I distinctly remember the moment that I first wrestled with the problem of abortion. Like many young men of my generation, I had always assumed that if abortion was legal it must be okay. Since Roe v. Wade and Doe v. Bolton—which made it illegal to restrict abortion in any stage of pregnancy were decided when I was just five years old, I had never really considered the fact that the legality of abortion was relatively new.
I grew up in a small country town and was not aware of anyone I knew ever terminating a pregnancy. On occasion women and girls had children out of wedlock, of course, and this I understood to be regrettable. Yet, whether these were children of neighbors, friends or relatives, they were welcomed, doted on, cared for and seemed to turn out as well as those of us who had been born well after our parents’ weddings. It would have never occurred to me growing up that children conceived out of wedlock to young mothers would have terrible lives and thus might be better off dead.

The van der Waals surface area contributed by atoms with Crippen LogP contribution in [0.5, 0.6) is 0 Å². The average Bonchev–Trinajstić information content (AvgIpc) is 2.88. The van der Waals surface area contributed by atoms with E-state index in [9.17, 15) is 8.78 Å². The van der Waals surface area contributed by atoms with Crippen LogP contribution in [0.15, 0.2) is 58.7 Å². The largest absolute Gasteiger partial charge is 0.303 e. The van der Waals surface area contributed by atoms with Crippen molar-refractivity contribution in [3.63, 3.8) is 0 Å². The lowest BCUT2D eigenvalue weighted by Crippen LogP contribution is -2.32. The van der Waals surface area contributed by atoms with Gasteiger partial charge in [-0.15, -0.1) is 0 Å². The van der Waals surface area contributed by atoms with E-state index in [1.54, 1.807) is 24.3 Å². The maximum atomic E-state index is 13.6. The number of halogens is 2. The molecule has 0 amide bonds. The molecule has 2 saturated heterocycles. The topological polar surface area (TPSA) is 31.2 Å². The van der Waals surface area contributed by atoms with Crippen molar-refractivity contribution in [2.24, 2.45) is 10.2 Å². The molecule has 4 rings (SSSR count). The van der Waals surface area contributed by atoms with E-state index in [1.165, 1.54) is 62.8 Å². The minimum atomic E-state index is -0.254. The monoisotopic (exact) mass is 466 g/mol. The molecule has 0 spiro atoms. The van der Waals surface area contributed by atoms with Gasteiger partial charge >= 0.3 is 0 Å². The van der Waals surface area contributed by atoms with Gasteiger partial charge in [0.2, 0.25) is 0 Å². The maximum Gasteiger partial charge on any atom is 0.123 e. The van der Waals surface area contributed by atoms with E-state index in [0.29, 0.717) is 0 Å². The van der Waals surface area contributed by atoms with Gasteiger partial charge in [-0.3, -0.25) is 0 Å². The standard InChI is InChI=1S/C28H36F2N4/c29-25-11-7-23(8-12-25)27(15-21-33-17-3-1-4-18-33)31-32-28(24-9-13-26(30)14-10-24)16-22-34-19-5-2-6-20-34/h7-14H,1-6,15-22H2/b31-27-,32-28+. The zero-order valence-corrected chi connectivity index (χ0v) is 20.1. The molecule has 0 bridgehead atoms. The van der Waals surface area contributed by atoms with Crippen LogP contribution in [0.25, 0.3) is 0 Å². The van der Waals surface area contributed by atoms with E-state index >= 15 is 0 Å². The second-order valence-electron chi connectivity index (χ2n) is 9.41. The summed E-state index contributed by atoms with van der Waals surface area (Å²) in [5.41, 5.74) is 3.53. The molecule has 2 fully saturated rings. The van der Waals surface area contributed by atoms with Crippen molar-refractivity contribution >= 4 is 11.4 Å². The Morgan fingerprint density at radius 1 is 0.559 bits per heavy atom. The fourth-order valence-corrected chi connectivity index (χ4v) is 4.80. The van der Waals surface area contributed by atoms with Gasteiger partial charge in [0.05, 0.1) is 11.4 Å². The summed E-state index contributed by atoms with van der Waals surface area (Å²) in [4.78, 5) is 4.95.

No, my passive approval of abortion came from a lack of critically examining the issue. I respected women; women, I was told, needed to have the right to decide what to do with their bodies. That seemed good enough for me. So, it was only in college, when I struck up a conversation with some pro-life students that I was forced to reconsider my views. When I mentioned the legality of abortion, a student politely countered that slavery, too, had been legal but that did not make it right. This point forced me to consider: what if abortion was not okay? Had I been duped? Could there be a connection between slavery of the eighteenth century and abortion in the nineteenth century?
The more I learned of the history of the abortion rights movement in the United States and abroad, the more uncomfortable I became. I learned that there was a time not too long ago when black women had proportionately fewer abortions than white women and on average gave birth to more children than white women.
This disparity had worried people like Planned Parenthood founder Margaret Sanger, who considered blacks “unfit” and was concerned about our numbers becoming overwhelming. In 1939, she launched The Negro Project, an initiative to use black leaders (particularly black ministers) to promote the placement of birth control clinics in black neighborhoods. Sanger’s primary goal was to reduce the number of babies born to black women.